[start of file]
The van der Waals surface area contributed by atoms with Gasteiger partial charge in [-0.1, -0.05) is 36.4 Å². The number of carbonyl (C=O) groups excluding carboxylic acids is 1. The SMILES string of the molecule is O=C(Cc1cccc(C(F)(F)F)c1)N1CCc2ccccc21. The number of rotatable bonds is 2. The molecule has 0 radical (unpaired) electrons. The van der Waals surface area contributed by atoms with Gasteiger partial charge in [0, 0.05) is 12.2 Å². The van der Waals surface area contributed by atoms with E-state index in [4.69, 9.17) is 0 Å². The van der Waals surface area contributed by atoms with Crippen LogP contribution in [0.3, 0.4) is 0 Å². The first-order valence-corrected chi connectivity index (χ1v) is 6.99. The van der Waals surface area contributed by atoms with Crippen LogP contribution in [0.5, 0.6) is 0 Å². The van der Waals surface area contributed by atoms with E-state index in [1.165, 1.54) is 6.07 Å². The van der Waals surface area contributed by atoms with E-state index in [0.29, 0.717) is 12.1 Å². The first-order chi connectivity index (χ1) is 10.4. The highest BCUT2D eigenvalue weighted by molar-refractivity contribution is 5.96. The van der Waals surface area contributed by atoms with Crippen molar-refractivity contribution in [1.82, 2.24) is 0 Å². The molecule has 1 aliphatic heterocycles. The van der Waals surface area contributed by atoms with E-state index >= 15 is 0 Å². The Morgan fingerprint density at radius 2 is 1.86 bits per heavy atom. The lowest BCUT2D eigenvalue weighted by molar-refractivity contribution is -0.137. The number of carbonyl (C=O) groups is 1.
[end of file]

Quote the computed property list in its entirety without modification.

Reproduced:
The van der Waals surface area contributed by atoms with Gasteiger partial charge in [-0.1, -0.05) is 36.4 Å². The number of carbonyl (C=O) groups excluding carboxylic acids is 1. The SMILES string of the molecule is O=C(Cc1cccc(C(F)(F)F)c1)N1CCc2ccccc21. The number of rotatable bonds is 2. The molecule has 0 radical (unpaired) electrons. The van der Waals surface area contributed by atoms with Gasteiger partial charge in [0, 0.05) is 12.2 Å². The van der Waals surface area contributed by atoms with E-state index in [4.69, 9.17) is 0 Å². The van der Waals surface area contributed by atoms with Crippen LogP contribution in [0.3, 0.4) is 0 Å². The first-order valence-corrected chi connectivity index (χ1v) is 6.99. The van der Waals surface area contributed by atoms with Crippen LogP contribution in [0.5, 0.6) is 0 Å². The van der Waals surface area contributed by atoms with E-state index in [1.165, 1.54) is 6.07 Å². The van der Waals surface area contributed by atoms with E-state index in [0.29, 0.717) is 12.1 Å². The first-order chi connectivity index (χ1) is 10.4. The highest BCUT2D eigenvalue weighted by molar-refractivity contribution is 5.96. The van der Waals surface area contributed by atoms with Crippen molar-refractivity contribution in [1.82, 2.24) is 0 Å². The molecule has 1 aliphatic heterocycles. The van der Waals surface area contributed by atoms with E-state index >= 15 is 0 Å². The Morgan fingerprint density at radius 2 is 1.86 bits per heavy atom. The lowest BCUT2D eigenvalue weighted by molar-refractivity contribution is -0.137. The number of carbonyl (C=O) groups is 1.